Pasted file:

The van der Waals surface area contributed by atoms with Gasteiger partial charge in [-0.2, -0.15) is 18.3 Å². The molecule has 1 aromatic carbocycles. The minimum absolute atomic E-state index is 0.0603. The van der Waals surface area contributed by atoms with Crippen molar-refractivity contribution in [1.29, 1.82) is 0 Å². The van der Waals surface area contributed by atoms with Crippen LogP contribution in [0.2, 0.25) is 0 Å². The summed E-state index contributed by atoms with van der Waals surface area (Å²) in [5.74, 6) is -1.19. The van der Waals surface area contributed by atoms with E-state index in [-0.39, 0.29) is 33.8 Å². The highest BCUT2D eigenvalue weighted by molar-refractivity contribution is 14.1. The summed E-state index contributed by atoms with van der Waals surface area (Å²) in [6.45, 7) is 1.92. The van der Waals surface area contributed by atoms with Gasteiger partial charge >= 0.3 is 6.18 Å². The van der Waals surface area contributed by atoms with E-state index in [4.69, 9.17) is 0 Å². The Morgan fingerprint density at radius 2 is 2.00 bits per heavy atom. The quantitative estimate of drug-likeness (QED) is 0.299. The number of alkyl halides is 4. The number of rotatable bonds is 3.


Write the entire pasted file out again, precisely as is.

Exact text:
The van der Waals surface area contributed by atoms with Gasteiger partial charge in [-0.2, -0.15) is 18.3 Å². The molecule has 1 aromatic carbocycles. The minimum absolute atomic E-state index is 0.0603. The van der Waals surface area contributed by atoms with Crippen molar-refractivity contribution in [1.29, 1.82) is 0 Å². The van der Waals surface area contributed by atoms with Crippen LogP contribution in [0.2, 0.25) is 0 Å². The summed E-state index contributed by atoms with van der Waals surface area (Å²) in [5.74, 6) is -1.19. The van der Waals surface area contributed by atoms with E-state index in [-0.39, 0.29) is 33.8 Å². The highest BCUT2D eigenvalue weighted by molar-refractivity contribution is 14.1. The summed E-state index contributed by atoms with van der Waals surface area (Å²) in [6.45, 7) is 1.92. The van der Waals surface area contributed by atoms with Gasteiger partial charge >= 0.3 is 6.18 Å². The van der Waals surface area contributed by atoms with E-state index in [4.69, 9.17) is 0 Å². The Morgan fingerprint density at radius 2 is 2.00 bits per heavy atom. The quantitative estimate of drug-likeness (QED) is 0.299. The number of alkyl halides is 4. The number of rotatable bonds is 3.